Friday, April 6, 2012

In Defense of Willing Semi-Competence

I am at best an okay piano player. Oh, I am not without certain talents. I'm a fabulous sight-reader, and I can make the offertory end at the exact moment the collection plates reach the front of the church. But I hate sharps, and my stubby thumbs make running octaves impossible. Nevertheless, I never say "no" when I'm asked to play the piano.

What I have is willing semi-competence.

 I know without a doubt that there are better, more accomplished, more polished pianists in Small Town, most of whom probably wince when they hear me fumble the measures following a page turn (as I always do). I also know, though, that if there is any way to fit a request into my schedule I will play for any funeral, wedding, music contest, community chorus--well, anything that requires me to pull out my black accompanist skirt and sit down at the keyboard.

That's because my mother taught me that willing semi-competence trumps unwilling perfection, and she was right. If I waited until my skills were perfected, I wouldn't have spent my spring Monday evenings playing for a community chorus of mostly octogenarians as they belt out Rodgers and Hammerstein classics. I would have missed encouraging a sixth grader as she played her clarinet solo with the piano accompaniment for the first time and grinned at producing "REAL music!".

The truth is that most times, when people ask you to do something, they know what they are getting and they don't care. When you are asked to host a meeting, they know that the remodeling of your living room was done imperfectly, and that each Sheetrock seam shows. They don't care. When you are asked to bring a dessert to a funeral dinner the organizers know you will use a cake mix rather than bake from scratch. They don't care.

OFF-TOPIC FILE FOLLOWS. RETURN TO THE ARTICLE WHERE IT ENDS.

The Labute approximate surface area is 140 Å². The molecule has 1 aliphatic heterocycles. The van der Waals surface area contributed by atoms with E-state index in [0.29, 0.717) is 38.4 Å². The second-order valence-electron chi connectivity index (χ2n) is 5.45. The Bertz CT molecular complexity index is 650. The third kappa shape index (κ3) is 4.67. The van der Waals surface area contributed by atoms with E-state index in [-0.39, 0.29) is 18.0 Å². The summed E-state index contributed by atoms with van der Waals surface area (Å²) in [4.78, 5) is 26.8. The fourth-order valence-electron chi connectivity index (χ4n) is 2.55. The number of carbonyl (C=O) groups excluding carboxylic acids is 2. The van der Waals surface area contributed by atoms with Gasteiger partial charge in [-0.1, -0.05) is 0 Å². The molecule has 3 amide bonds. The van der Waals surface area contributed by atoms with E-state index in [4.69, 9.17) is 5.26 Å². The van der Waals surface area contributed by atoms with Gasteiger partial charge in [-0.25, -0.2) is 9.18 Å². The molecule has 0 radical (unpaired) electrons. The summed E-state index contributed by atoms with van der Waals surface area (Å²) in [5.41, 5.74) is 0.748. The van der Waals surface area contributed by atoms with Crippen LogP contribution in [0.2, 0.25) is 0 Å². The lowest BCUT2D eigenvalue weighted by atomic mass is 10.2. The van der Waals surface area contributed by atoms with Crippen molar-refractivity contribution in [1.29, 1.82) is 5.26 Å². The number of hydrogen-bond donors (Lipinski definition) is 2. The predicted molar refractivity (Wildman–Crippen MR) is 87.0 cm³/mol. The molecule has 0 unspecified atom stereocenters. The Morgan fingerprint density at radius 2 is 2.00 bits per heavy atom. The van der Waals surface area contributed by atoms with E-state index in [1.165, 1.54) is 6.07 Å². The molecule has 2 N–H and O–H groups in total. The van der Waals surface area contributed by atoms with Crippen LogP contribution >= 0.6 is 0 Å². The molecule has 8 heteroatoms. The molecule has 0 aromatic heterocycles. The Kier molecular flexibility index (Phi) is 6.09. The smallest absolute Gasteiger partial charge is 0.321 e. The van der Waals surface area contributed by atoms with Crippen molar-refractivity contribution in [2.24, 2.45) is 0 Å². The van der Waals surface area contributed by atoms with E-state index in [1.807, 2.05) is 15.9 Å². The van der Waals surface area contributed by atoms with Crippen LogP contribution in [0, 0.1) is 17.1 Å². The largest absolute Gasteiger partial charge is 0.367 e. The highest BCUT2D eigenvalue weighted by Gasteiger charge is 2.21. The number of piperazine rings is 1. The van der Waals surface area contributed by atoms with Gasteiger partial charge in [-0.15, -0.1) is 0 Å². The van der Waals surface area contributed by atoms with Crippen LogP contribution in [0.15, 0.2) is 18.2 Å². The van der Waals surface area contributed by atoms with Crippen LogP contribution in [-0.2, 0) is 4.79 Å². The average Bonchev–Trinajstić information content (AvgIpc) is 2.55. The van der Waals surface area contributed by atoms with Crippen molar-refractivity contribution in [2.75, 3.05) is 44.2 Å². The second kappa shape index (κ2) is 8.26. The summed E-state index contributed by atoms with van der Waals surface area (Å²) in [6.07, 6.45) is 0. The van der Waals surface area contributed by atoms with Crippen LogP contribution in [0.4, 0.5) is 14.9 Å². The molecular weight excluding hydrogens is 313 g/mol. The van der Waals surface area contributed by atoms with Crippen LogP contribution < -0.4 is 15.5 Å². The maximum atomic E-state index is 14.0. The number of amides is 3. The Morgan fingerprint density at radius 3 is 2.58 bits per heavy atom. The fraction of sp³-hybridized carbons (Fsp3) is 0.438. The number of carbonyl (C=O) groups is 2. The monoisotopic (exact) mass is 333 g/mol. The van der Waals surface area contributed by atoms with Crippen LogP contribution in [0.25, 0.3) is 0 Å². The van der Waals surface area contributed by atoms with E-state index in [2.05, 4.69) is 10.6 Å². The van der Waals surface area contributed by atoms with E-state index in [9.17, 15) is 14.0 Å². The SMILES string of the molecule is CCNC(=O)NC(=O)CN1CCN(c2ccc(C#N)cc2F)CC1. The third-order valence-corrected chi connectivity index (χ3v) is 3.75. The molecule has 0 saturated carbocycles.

What you are being asked, when you are asked to do something, is whether you are WILLING. And if you are willing, you probably will be asked again, because willing is a lot more rare than perfection. (Just ask anyone who has tried to find volunteers for, well, for almost anything.)

You also will find that there is a great satisfaction in being willing. You will be part of the group that meets in your imperfectly-remodeled house, and find friendship and support there. You will be right beside the kid who has just nailed that solo, and be splattered by the overflow of joy. You will know that even if you messed up the introduction to "Climb Every Mountain," the program wouldn't have happened at all if you hadn't been willing.

Of course, there are times when willing semi-competence is not enough. I would not look for this quality in my surgeon, for example, or in my mechanic or my kids' teachers.

But in an awful lot of the parts of life that are filled with satisfaction, I'll still take willing semi-competence over unwilling perfection. Something is almost always better than nothing, and unwilling is nothing.


  1. This is a wonderful post. I agree about not waiting for perfection. Also, thank you for being that willing piano player. You & those like you make my life much more joyous.

  2. Really enjoyed this post.